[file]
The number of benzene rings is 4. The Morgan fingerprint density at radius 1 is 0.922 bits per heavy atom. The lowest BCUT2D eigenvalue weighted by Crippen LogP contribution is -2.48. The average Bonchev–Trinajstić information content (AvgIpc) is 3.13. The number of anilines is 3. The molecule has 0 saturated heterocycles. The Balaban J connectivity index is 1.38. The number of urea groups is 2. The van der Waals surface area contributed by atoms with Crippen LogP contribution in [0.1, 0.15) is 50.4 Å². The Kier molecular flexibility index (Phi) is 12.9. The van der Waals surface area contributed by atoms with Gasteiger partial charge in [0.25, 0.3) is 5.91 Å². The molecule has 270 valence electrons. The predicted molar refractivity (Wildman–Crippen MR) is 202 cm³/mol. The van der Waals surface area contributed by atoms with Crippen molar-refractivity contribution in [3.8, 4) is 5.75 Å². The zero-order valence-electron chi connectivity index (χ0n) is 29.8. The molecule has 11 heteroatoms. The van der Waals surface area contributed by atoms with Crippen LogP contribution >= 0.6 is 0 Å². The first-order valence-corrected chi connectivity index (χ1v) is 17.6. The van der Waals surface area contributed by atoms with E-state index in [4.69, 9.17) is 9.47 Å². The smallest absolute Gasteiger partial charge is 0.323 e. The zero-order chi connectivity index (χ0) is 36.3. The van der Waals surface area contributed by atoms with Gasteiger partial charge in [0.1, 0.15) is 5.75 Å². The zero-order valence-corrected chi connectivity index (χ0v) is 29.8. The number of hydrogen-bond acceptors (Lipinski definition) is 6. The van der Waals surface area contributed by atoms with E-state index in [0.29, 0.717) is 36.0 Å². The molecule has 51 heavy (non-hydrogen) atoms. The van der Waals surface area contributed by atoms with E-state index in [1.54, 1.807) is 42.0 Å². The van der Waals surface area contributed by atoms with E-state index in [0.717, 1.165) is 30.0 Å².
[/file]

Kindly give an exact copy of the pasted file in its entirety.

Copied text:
The number of benzene rings is 4. The Morgan fingerprint density at radius 1 is 0.922 bits per heavy atom. The lowest BCUT2D eigenvalue weighted by Crippen LogP contribution is -2.48. The average Bonchev–Trinajstić information content (AvgIpc) is 3.13. The number of anilines is 3. The molecule has 0 saturated heterocycles. The Balaban J connectivity index is 1.38. The number of urea groups is 2. The van der Waals surface area contributed by atoms with Crippen LogP contribution in [0.1, 0.15) is 50.4 Å². The Kier molecular flexibility index (Phi) is 12.9. The van der Waals surface area contributed by atoms with Gasteiger partial charge in [0.25, 0.3) is 5.91 Å². The molecule has 270 valence electrons. The predicted molar refractivity (Wildman–Crippen MR) is 202 cm³/mol. The van der Waals surface area contributed by atoms with Crippen molar-refractivity contribution in [3.8, 4) is 5.75 Å². The zero-order valence-electron chi connectivity index (χ0n) is 29.8. The molecule has 11 heteroatoms. The van der Waals surface area contributed by atoms with Crippen LogP contribution >= 0.6 is 0 Å². The first-order valence-corrected chi connectivity index (χ1v) is 17.6. The van der Waals surface area contributed by atoms with E-state index in [4.69, 9.17) is 9.47 Å². The smallest absolute Gasteiger partial charge is 0.323 e. The zero-order chi connectivity index (χ0) is 36.3. The van der Waals surface area contributed by atoms with Gasteiger partial charge in [0.1, 0.15) is 5.75 Å². The zero-order valence-corrected chi connectivity index (χ0v) is 29.8. The number of hydrogen-bond acceptors (Lipinski definition) is 6. The van der Waals surface area contributed by atoms with E-state index in [0.29, 0.717) is 36.0 Å². The molecule has 51 heavy (non-hydrogen) atoms. The van der Waals surface area contributed by atoms with E-state index in [1.54, 1.807) is 42.0 Å². The van der Waals surface area contributed by atoms with E-state index in [0.717, 1.165) is 30.0 Å².